Mental Capacity Case

The Health Service Executive of Ireland v A Hospital Provider

Theis J

In The Health Service Executive of Ireland v A Hospital Provider [2023] EWCOP 55, the Vice-President, Theis J, rejected the proposition that there might be cases involving deprivation of liberty under cover of a foreign order put forward for recognition and enforcement which could be determined on the papers.  The submission was made that the procedure could apply where:

  1. All parties, including the person who is the subject of the order, consent to the application;
  2. The person who is the subject of the order is already present in this jurisdiction and an order authorising the care arrangements for them has already been recognised and enforced by this Court; and
  3. The new order for which recognition and enforcement is sought involves no substantive change to the care arrangements for the person subject to the order, and merely extends the authorisation of those care arrangements under the inherent jurisdiction.

However, Theis J continued:

23. […] as Mr Setright realistically recognises in his written submissions on this issue, there may be real limitations in such clear demarcation lines being drawn. It may be there are not extant and unequivocal written consents to the application, in which case an oral hearing will be required. Also, in circumstances where there is a time lapse between the order to be replaced and the fresh order this Court will still need to be satisfied that the relevant core criteria under Schedule 3 are established at the date of the making of the new Irish order, by reference to the supporting material, as well as considering whether any matters of public policy arise. Whilst a skeleton argument, cross referencing the supporting material to the core criteria may help, it may in reality reduce delay if this was undertaken at an oral hearing, even if a relatively short one.

24. Finally, Mr Setright sets out, the inherent urgency of these cases often means they come before the court within 48 hours of the sealed Irish order becoming available. The transcript of the judgment sometimes comes later and the consents even later. In this case, the final order of the Irish High Court was provided on 16 October 2023 and this hearing took place two days later on 18 October 2023. This had consequent delays in the preparation of the bundle, which was not available until 11am the day before the hearing.

25. Now having had the opportunity to consider the further written submissions from Mr Setright, I do not consider there should be any change in the arrangements for considering these applications. In accordance with paragraph 17 of Practice Direction 23A the presumption is that these applications will be determined at an oral hearing if they involve authorising deprivation of liberty. There should always be a skeleton argument filed in support, that takes the court through the relevant criteria and directs the court to how the criteria are satisfied by the supporting material lodged. There remains the option for this Court to consider whether a hearing is necessary but due to the urgency with which these applications have to be dealt with and the inherent lateness of all the supporting material being available there are only likely to be limited circumstances when such a course is appropriate, even when, at the very least, the requirements outlined in paragraph 22 above are met. I agree with the observations made by Mostyn J in Re SV that due to the seriousness of the consequences of the reciprocal order being sought, as well as the international aspects, such orders should only be made by a Court of Protection Tier 3 judge following an attended hearing in court, unless the Tier 3 judge otherwise directs.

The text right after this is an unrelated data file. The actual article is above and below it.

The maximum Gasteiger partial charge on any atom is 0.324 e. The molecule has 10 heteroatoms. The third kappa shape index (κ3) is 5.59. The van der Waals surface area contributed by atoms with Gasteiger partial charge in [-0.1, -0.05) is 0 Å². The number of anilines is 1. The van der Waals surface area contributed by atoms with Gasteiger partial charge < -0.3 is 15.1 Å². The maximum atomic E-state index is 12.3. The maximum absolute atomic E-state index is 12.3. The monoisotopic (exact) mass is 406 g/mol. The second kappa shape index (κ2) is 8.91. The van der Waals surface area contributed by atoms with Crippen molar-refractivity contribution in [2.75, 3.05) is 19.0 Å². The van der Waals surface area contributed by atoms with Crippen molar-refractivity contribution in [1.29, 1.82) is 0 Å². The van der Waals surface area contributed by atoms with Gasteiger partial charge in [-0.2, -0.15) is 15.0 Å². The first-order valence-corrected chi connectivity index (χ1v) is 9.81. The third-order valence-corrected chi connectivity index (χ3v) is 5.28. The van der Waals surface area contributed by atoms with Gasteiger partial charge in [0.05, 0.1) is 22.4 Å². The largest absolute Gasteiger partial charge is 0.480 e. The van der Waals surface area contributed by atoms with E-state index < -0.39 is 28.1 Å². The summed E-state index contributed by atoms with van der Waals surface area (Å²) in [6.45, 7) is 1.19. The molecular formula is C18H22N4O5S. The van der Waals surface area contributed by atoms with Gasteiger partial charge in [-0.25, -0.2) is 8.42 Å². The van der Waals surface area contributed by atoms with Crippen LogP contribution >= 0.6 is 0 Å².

Theis J also set out observations as to the material that should be filed in support of a Schedule 3 application, and agreed that there should be a core bundle filed which contains the relevant documents in support of the application.

27. The core bundle should contain the following: (i) the application; (ii) the skeleton argument; (iii) the draft order; (iv) the consents (if applicable); (v) the order of the Irish High Court; (vi) the transcript of the judgment and, in cases where this is necessary, the transcript of the hearing. This is to cover situations, such as here, where the ex-tempore judgment refers to exchanges during the hearing. Where the transcript is lengthy relevant passages should be marked up and linked to the skeleton argument.

28. In addition to the core bundle, there should be a separate bundle which includes the other relevant material from the proceedings in Ireland, so they can be referred to if required.

29. It is hoped this structure will enable these applications to be determined with minimum delay and enable this Court to ensure that is it satisfied that the criteria under Schedule 3 MCA are met, including consideration of matters of public policy, and recognising the inherent seriousness of the relief sought, namely the making of summary orders for detention and treatment, albeit the original order is made in another jurisdiction.